As previously noted, because of the heat, Silver and Wendy have been shut down, both to conserve power and to avoid introducing more heat into the house. That means that the network can't find S: and W:; which means that you can't scroll My Computer down far enough to see J:, because My Computer is locked up trying to find W: and S:. During normal weather this doesn't take so long, but with the heat the systems are all slow.
So: the procedure is to expand the My Computer window; it will say it is "not responding." Close it down. Deal with the "not responding" message. Wait for the desktop to reappear. Now open My Computer again. Select one of the not connected drives. Right click. Go get a cold drink while waiting for the menu to appear. Click disconnect. Wait a while. My Computer will now be "not responding." Close the My Computer window, and tell the system to shut it down when you get the "not responding" message. Now your desktop will have no icons and you will have no Start button. Wait a while. Pressing F5 to force screen rewrite won't do any harm, but it won't do any good either. Eventually your icons will return.
Open My Computer again. The drive you selected will be disconnected and no longer delaying My Computer. Hurrah. Now you can do it again, the whole procedure including disconnecting another mapped drive, then shutting down the non-responsive My Computer. And do it again, until all the non-connected mapped network drives have been disconnected, at which point My Computer will respond rapidly when you plug in a USB 2.0 device, the system will be snappy again, and all will be well.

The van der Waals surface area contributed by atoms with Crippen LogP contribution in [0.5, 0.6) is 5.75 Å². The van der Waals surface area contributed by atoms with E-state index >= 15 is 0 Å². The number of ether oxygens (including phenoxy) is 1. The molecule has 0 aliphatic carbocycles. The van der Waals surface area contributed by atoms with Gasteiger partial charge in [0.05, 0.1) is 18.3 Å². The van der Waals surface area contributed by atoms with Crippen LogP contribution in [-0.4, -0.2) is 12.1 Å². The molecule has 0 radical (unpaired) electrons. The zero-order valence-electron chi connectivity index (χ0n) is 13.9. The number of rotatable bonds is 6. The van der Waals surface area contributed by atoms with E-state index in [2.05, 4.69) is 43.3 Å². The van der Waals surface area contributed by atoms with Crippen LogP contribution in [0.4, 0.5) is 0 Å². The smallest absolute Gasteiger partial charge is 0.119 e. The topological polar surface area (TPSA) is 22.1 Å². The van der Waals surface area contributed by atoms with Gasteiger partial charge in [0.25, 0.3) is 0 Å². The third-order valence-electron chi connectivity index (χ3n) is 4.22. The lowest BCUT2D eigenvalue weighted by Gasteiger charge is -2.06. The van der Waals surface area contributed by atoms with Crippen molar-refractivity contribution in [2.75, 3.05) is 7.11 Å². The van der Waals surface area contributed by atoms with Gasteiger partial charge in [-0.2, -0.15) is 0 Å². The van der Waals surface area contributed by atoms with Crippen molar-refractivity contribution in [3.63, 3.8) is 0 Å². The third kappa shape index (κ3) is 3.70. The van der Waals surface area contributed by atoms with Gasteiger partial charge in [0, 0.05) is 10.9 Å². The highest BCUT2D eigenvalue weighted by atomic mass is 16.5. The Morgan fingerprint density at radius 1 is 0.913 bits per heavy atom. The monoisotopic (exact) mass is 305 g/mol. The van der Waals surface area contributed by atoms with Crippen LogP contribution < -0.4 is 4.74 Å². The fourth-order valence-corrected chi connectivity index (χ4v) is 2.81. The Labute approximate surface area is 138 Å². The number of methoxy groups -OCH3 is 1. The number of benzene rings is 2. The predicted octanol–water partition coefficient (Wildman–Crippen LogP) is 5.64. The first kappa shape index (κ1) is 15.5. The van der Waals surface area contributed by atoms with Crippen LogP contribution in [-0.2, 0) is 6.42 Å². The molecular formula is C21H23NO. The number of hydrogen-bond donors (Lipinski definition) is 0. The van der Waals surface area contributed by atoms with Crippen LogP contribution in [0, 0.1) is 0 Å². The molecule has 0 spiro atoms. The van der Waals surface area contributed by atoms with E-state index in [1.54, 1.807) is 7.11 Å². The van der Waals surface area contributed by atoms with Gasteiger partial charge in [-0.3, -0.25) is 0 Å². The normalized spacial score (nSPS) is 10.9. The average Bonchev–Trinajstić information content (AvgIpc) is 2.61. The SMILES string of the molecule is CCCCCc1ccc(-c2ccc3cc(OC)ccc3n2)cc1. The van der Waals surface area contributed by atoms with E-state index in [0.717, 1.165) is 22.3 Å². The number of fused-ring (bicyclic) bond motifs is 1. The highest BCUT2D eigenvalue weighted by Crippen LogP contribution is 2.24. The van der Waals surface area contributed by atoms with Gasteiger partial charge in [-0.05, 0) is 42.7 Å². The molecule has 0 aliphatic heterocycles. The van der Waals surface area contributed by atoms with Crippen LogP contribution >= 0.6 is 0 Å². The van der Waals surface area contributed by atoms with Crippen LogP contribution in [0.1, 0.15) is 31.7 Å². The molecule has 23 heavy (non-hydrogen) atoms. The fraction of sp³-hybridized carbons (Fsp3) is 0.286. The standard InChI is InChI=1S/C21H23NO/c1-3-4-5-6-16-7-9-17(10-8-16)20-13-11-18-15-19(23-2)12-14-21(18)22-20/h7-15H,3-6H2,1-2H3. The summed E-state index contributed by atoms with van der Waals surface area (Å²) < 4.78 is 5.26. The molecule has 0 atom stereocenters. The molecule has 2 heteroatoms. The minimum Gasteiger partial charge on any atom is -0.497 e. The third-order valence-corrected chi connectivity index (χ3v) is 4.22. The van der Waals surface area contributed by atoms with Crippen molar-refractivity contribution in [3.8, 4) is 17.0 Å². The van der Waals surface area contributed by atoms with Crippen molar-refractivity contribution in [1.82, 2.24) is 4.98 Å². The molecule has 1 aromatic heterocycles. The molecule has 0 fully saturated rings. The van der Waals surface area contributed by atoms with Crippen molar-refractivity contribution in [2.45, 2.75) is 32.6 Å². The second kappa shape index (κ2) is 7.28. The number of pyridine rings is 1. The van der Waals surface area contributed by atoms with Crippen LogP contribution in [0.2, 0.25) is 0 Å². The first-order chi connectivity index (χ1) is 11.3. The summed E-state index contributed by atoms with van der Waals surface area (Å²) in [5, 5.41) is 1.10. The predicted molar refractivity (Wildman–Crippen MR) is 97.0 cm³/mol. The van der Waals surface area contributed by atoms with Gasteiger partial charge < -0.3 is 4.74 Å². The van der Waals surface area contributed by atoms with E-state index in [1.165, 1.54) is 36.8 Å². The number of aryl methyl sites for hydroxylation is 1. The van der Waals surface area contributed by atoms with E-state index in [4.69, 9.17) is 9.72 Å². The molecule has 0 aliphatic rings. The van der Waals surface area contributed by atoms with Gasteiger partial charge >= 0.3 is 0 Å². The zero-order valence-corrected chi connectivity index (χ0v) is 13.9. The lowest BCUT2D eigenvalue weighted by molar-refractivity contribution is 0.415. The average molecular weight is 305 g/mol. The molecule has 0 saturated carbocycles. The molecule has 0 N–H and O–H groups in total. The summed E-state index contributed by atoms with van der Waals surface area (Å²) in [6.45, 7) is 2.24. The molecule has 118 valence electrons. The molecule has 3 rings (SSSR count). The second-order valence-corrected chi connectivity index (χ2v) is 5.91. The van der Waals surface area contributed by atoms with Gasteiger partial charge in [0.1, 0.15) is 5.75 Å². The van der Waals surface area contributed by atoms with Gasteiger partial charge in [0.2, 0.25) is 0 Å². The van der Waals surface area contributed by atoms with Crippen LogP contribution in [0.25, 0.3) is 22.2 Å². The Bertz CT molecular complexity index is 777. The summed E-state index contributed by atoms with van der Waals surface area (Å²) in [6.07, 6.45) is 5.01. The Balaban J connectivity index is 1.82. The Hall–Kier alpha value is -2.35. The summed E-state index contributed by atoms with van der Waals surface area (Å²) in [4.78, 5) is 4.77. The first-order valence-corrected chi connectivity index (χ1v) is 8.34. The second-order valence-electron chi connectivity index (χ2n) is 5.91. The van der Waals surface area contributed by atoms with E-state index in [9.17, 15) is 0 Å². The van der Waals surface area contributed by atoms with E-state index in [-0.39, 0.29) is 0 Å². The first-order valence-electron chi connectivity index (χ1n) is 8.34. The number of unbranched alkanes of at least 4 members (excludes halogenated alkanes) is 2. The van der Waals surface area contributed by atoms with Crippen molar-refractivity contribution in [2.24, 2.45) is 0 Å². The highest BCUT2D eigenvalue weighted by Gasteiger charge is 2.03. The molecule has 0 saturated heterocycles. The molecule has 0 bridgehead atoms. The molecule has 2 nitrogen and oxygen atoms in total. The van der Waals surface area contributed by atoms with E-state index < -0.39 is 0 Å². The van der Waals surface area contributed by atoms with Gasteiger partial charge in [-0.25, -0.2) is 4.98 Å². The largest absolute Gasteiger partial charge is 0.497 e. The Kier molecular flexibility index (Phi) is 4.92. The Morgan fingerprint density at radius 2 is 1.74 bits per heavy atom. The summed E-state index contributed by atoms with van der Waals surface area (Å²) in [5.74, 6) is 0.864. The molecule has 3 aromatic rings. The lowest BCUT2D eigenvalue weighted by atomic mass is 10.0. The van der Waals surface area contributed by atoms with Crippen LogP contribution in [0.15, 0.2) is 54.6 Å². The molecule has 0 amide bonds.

When the weather is not 100 degrees, this doesn't happen: that is, it takes Windows a while to disconnect a drive letter mapped to a non-existent computer, but not so long that you have to close a not-responding My Computer.
There were a couple of other slow-downs, all indicating that the AMD temperature sensor chip control mechanisms are working just fine. Both AMD and Intel have built in temperature protections for the last couple of generations of chips: when things get hot, the chips slow down. Usually you don't notice but what we're getting today and tomorrow isn't usual.
All temperature measurements were taken with an Atkins 386 Series hand-held thermal probe using a thermocouple sensor. The probe was kindly sent to me by Mr. Henry Sutter of Tampa, Florida, for which much thanks.